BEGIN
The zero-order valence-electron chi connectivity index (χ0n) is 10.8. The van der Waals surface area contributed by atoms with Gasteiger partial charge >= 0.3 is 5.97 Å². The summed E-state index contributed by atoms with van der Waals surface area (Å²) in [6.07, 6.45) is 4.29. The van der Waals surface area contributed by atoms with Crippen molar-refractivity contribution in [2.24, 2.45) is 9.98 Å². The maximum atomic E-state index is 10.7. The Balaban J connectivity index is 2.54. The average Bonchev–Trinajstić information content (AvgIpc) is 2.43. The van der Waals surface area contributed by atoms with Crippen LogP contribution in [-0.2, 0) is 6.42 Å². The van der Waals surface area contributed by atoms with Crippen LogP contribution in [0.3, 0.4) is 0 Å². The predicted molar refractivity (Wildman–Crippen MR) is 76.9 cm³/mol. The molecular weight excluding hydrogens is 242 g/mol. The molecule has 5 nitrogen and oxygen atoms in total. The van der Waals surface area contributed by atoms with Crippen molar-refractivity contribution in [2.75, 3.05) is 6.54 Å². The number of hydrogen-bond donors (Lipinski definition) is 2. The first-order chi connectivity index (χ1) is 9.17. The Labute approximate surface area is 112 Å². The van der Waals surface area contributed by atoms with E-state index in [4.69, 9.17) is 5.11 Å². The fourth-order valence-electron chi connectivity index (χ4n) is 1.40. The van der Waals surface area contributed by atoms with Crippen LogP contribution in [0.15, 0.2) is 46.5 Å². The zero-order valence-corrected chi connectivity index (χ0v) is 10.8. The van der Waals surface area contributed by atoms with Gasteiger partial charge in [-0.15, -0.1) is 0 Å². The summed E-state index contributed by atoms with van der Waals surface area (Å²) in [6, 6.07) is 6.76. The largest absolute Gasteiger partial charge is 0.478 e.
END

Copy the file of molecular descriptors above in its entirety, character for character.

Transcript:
The zero-order valence-electron chi connectivity index (χ0n) is 10.8. The van der Waals surface area contributed by atoms with Gasteiger partial charge >= 0.3 is 5.97 Å². The summed E-state index contributed by atoms with van der Waals surface area (Å²) in [6.07, 6.45) is 4.29. The van der Waals surface area contributed by atoms with Crippen molar-refractivity contribution in [2.24, 2.45) is 9.98 Å². The maximum atomic E-state index is 10.7. The Balaban J connectivity index is 2.54. The average Bonchev–Trinajstić information content (AvgIpc) is 2.43. The van der Waals surface area contributed by atoms with Crippen LogP contribution in [-0.2, 0) is 6.42 Å². The van der Waals surface area contributed by atoms with Crippen LogP contribution in [0.3, 0.4) is 0 Å². The predicted molar refractivity (Wildman–Crippen MR) is 76.9 cm³/mol. The molecular weight excluding hydrogens is 242 g/mol. The molecule has 5 nitrogen and oxygen atoms in total. The van der Waals surface area contributed by atoms with Crippen molar-refractivity contribution in [2.75, 3.05) is 6.54 Å². The number of hydrogen-bond donors (Lipinski definition) is 2. The first-order chi connectivity index (χ1) is 9.17. The Labute approximate surface area is 112 Å². The van der Waals surface area contributed by atoms with E-state index in [4.69, 9.17) is 5.11 Å². The fourth-order valence-electron chi connectivity index (χ4n) is 1.40. The van der Waals surface area contributed by atoms with Crippen LogP contribution in [0.15, 0.2) is 46.5 Å². The zero-order valence-corrected chi connectivity index (χ0v) is 10.8. The van der Waals surface area contributed by atoms with Gasteiger partial charge in [-0.15, -0.1) is 0 Å². The summed E-state index contributed by atoms with van der Waals surface area (Å²) in [6, 6.07) is 6.76. The largest absolute Gasteiger partial charge is 0.478 e.